IC and Cornell group brings new music genre to Ithaca
The Ithaca Music Collective rehearses for its upcoming performance on April 25 at the Argos Inn. The group brings together musicians from Ithaca College and Cornell University.
By Silas White — Staff Writer - The Ithacan
Published: April 19, 2016
Ithaca is a town that is not known for being short of musicians. With live concerts on The Commons and in local bars, as well as the music majors who come out of the college and Cornell University, there is a great deal of music coming out of Ithaca.
The Ithaca New Music Collective, or INMC, is a group of local musicians dedicated to performing pieces written by composers from the college, Cornell and the Ithaca community, with the help of local bars as performance venues. The group’s first performance was Dec. 7, 2015, at the Argos Inn, and its next performance will be April 25 at the same venue.
The group’s co-artistic directors, Emily DiAngelo ’07 and Josh Oxford ’07, founded the group in 2015. They became friends while attending the college together, and, after keeping in touch throughout the years, reunited in Ithaca and founded the INMC. Currently, DiAngelo teaches oboe at Cornell, while Oxford is attending the college as a graduate student in his second semester.
The group was founded after DiAngelo commissioned Oxford to write her a piece for a performance at the college, and she realized there was potential to bring the music scenes at Cornell and the college together in terms of student collaboration.
DiAngelo said the INMC’s members and composers are not static, as they are always looking to showcase new talent. One thing they focus on is what Oxford called “new music,” which he said is instrumental music coming out of the classical movement, although not everyone agrees with that opinion. DiAngelo said this is because new music, such as an atonal clarinet solo, does not sound similar to what audiences might be used to.
“There is a very interesting comparison I think Milton Babbitt made, that ‘Contemporary classical music is like theoretical physics. Most people, it’s over their heads, but these experiments need to be done,’” Oxford said.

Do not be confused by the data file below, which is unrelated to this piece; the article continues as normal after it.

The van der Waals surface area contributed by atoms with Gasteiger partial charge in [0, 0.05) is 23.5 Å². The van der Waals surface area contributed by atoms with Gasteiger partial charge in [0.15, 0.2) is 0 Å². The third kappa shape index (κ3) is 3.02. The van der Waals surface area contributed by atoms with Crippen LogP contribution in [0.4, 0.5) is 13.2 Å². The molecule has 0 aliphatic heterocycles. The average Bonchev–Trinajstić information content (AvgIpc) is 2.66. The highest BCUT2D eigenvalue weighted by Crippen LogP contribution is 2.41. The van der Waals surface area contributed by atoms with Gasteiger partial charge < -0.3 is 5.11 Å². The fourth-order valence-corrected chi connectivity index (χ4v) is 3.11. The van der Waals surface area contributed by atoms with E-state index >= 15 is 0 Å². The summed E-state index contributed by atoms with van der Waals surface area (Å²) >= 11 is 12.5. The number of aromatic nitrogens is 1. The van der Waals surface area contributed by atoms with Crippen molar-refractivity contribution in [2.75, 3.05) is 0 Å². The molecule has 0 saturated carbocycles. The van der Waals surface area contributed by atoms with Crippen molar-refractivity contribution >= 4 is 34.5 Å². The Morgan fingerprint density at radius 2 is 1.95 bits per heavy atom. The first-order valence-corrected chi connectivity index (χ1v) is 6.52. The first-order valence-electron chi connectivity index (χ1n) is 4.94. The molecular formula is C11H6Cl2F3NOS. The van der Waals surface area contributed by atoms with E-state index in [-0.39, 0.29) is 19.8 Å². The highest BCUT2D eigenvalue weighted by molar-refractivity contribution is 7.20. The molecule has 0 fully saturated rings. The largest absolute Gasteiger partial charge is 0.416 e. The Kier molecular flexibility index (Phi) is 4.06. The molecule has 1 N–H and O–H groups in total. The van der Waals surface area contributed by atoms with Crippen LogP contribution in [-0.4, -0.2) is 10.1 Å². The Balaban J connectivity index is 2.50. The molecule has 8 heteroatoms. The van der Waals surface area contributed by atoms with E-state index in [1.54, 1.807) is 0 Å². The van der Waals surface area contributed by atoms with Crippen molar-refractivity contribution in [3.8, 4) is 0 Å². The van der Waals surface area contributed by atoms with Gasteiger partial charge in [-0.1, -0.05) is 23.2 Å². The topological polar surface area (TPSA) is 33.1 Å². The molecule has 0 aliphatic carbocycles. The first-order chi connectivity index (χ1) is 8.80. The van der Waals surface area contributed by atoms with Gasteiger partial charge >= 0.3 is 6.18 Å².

Oxford said new music, in this context, may be difficult to appreciate but that it’s necessary to keep music moving forward. He said the idea is to take “intellectualized” music and put it in places where people wouldn’t normally expect to see it. Oxford said many new music pieces focus on atonality or lack of tone altogether.
“The idea is to sometimes avoid pitch entirely and just make sounds and noises,” Oxford said.
Jacob Gunnar Walsh ’15, a composer for the group, said in an email that listeners can expect a diverse musical experience and new sounds.
“Not only is there very dissonant, harmonically advanced and more avant–garde music, but by saying we are dedicated to premiering ‘new music,’ that gives us room for any music being written now,” Walsh said. “This coming event, there will be indie pop, completely atonal solo clarinet, ukulele and opera song cycle about fruit.”
The group creates nontraditional music in other ways as well. DiAngelo said they have one piece written by graduate student composer Tonia Ko at Cornell that’s performed on Bubble Wrap, as well as another piece by composer John Cage, called “4’33,” that is completely silent, the idea being that the sounds of the bar or concert hall is the music of the piece.
One of the main goals of the collective is creating opportunities for composers, such as Oxford and other members of the community. DiAngelo said as a musician, commissioning pieces written by local composers is a way of showing appreciation. DiAngelo said their ultimate objective is to enrich the music community by giving composers an opportunity to have their music performed.
“My vision for this collective is that we want it to be hip, something that people consider to be the ‘it’ thing to do,” DiAngelo said. “We want people to want to be a part of it. We don’t want to be exclusive at all. We are completely inclusive.”
DiAngelo mentioned taking inspiration from Gertrude Stein, an experimental writer and modern art collector born in the late 19th century. The idea behind the events is that people will come together, have a drink and collaborate.
“If a composer and an instrumentalist meet and they get along and the instrumentalist likes what the composer wrote, in a couple of months, they can meet and play it at The Collective,” she said.
The first event at Argos Inn was organized after DiAngelo and Oxford used their resources reaching out to members of the alumni community and people they knew in the area who they thought could be ready to play on short notice.
“Josh was able to get people fast, I was able to get people fast, and we put it together in about a month,” DiAngelo said. “It was such a big success we thought, ‘We have to do this again, and again and again.’”
Oxford said as a composer, he thinks any melodist enjoys the chance to write new music for their instrument.
“Everyone likes the opportunity to enrich the literature for their instrument,” Oxford said. “These opportunities allow composers to enrich the repertoire.”
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